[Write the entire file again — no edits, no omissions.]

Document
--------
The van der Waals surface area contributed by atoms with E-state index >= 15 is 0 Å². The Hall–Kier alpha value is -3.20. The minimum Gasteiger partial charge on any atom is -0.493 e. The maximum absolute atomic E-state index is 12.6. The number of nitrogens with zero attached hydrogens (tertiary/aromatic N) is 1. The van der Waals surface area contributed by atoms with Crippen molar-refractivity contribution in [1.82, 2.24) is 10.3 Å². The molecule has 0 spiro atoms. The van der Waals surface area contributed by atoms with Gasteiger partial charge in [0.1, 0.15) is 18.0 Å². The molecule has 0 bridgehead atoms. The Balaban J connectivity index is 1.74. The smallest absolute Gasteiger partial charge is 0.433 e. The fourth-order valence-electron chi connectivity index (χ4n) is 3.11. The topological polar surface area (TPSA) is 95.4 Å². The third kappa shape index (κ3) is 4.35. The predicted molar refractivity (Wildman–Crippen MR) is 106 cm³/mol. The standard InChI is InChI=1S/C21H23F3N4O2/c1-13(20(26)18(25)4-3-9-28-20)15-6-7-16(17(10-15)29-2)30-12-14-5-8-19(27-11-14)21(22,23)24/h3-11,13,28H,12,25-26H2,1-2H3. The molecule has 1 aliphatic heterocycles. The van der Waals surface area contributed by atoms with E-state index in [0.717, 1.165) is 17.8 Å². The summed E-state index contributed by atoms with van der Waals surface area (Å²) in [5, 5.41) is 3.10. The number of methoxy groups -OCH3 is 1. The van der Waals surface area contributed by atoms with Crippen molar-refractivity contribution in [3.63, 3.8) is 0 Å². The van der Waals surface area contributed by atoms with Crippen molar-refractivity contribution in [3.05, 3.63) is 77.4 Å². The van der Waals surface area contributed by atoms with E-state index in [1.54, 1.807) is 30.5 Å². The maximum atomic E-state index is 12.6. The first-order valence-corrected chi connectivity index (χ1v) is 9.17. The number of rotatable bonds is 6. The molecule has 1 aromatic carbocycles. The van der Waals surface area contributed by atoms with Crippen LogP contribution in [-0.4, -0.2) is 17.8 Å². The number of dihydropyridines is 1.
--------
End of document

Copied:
The van der Waals surface area contributed by atoms with E-state index >= 15 is 0 Å². The Hall–Kier alpha value is -3.20. The minimum Gasteiger partial charge on any atom is -0.493 e. The maximum absolute atomic E-state index is 12.6. The number of nitrogens with zero attached hydrogens (tertiary/aromatic N) is 1. The van der Waals surface area contributed by atoms with Crippen molar-refractivity contribution in [1.82, 2.24) is 10.3 Å². The molecule has 0 spiro atoms. The van der Waals surface area contributed by atoms with Gasteiger partial charge in [0.1, 0.15) is 18.0 Å². The molecule has 0 bridgehead atoms. The Balaban J connectivity index is 1.74. The smallest absolute Gasteiger partial charge is 0.433 e. The fourth-order valence-electron chi connectivity index (χ4n) is 3.11. The topological polar surface area (TPSA) is 95.4 Å². The third kappa shape index (κ3) is 4.35. The predicted molar refractivity (Wildman–Crippen MR) is 106 cm³/mol. The standard InChI is InChI=1S/C21H23F3N4O2/c1-13(20(26)18(25)4-3-9-28-20)15-6-7-16(17(10-15)29-2)30-12-14-5-8-19(27-11-14)21(22,23)24/h3-11,13,28H,12,25-26H2,1-2H3. The molecule has 1 aliphatic heterocycles. The van der Waals surface area contributed by atoms with E-state index in [0.717, 1.165) is 17.8 Å². The summed E-state index contributed by atoms with van der Waals surface area (Å²) in [5, 5.41) is 3.10. The number of methoxy groups -OCH3 is 1. The van der Waals surface area contributed by atoms with Crippen molar-refractivity contribution in [3.63, 3.8) is 0 Å². The van der Waals surface area contributed by atoms with Crippen molar-refractivity contribution in [3.05, 3.63) is 77.4 Å². The van der Waals surface area contributed by atoms with E-state index in [1.54, 1.807) is 30.5 Å². The maximum atomic E-state index is 12.6. The first-order valence-corrected chi connectivity index (χ1v) is 9.17. The number of rotatable bonds is 6. The molecule has 1 aromatic carbocycles. The van der Waals surface area contributed by atoms with Crippen LogP contribution in [-0.4, -0.2) is 17.8 Å². The number of dihydropyridines is 1.